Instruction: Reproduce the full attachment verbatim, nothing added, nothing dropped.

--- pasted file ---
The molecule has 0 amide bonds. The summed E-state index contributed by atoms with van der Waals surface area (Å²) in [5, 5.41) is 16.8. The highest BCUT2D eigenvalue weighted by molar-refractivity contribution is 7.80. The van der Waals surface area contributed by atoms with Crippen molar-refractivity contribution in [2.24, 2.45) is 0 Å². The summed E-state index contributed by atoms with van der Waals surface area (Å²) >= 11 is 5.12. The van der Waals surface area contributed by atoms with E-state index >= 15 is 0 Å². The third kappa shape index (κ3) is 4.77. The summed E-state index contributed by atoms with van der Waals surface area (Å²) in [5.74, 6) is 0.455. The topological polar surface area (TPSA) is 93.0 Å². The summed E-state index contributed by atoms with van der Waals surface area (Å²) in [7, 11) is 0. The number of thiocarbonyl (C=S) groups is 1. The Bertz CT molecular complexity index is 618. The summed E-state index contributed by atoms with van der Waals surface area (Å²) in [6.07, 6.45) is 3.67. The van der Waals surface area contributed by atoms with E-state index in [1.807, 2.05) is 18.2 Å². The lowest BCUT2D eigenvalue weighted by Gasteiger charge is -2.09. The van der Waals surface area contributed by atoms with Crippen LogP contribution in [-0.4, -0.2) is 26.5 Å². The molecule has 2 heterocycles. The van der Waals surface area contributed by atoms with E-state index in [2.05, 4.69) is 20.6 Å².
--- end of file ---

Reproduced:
The molecule has 0 amide bonds. The summed E-state index contributed by atoms with van der Waals surface area (Å²) in [5, 5.41) is 16.8. The highest BCUT2D eigenvalue weighted by molar-refractivity contribution is 7.80. The van der Waals surface area contributed by atoms with Crippen molar-refractivity contribution in [2.24, 2.45) is 0 Å². The summed E-state index contributed by atoms with van der Waals surface area (Å²) >= 11 is 5.12. The van der Waals surface area contributed by atoms with E-state index >= 15 is 0 Å². The third kappa shape index (κ3) is 4.77. The summed E-state index contributed by atoms with van der Waals surface area (Å²) in [5.74, 6) is 0.455. The topological polar surface area (TPSA) is 93.0 Å². The summed E-state index contributed by atoms with van der Waals surface area (Å²) in [7, 11) is 0. The number of thiocarbonyl (C=S) groups is 1. The Bertz CT molecular complexity index is 618. The summed E-state index contributed by atoms with van der Waals surface area (Å²) in [6.07, 6.45) is 3.67. The van der Waals surface area contributed by atoms with E-state index in [1.807, 2.05) is 18.2 Å². The lowest BCUT2D eigenvalue weighted by Gasteiger charge is -2.09. The van der Waals surface area contributed by atoms with Crippen LogP contribution in [-0.4, -0.2) is 26.5 Å². The molecule has 2 heterocycles. The van der Waals surface area contributed by atoms with E-state index in [2.05, 4.69) is 20.6 Å².